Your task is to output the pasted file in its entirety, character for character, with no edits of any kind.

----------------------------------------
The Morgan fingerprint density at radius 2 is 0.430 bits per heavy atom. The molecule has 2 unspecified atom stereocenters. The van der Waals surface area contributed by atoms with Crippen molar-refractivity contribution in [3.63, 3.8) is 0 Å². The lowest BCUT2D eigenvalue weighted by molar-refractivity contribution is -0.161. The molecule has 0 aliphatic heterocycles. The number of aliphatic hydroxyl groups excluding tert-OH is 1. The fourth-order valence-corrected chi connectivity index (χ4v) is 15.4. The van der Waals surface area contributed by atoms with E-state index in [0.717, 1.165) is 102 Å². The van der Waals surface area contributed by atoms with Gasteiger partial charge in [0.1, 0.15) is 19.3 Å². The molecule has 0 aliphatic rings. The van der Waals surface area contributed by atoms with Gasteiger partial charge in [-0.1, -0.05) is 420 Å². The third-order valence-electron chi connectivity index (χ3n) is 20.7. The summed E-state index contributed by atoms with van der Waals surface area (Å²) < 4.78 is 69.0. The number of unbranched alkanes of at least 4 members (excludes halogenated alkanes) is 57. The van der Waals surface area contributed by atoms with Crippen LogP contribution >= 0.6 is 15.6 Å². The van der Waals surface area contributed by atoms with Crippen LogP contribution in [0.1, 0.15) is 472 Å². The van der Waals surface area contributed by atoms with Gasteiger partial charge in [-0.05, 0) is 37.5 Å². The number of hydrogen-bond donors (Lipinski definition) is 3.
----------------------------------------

The Morgan fingerprint density at radius 2 is 0.430 bits per heavy atom. The molecule has 2 unspecified atom stereocenters. The van der Waals surface area contributed by atoms with Crippen molar-refractivity contribution in [3.63, 3.8) is 0 Å². The lowest BCUT2D eigenvalue weighted by molar-refractivity contribution is -0.161. The molecule has 0 aliphatic heterocycles. The number of aliphatic hydroxyl groups excluding tert-OH is 1. The fourth-order valence-corrected chi connectivity index (χ4v) is 15.4. The van der Waals surface area contributed by atoms with E-state index in [0.717, 1.165) is 102 Å². The van der Waals surface area contributed by atoms with Gasteiger partial charge in [0.1, 0.15) is 19.3 Å². The molecule has 0 aliphatic rings. The van der Waals surface area contributed by atoms with Gasteiger partial charge in [-0.1, -0.05) is 420 Å². The third-order valence-electron chi connectivity index (χ3n) is 20.7. The summed E-state index contributed by atoms with van der Waals surface area (Å²) < 4.78 is 69.0. The number of unbranched alkanes of at least 4 members (excludes halogenated alkanes) is 57. The van der Waals surface area contributed by atoms with Crippen LogP contribution >= 0.6 is 15.6 Å². The van der Waals surface area contributed by atoms with Crippen LogP contribution in [0.1, 0.15) is 472 Å². The van der Waals surface area contributed by atoms with Gasteiger partial charge in [-0.05, 0) is 37.5 Å². The number of hydrogen-bond donors (Lipinski definition) is 3.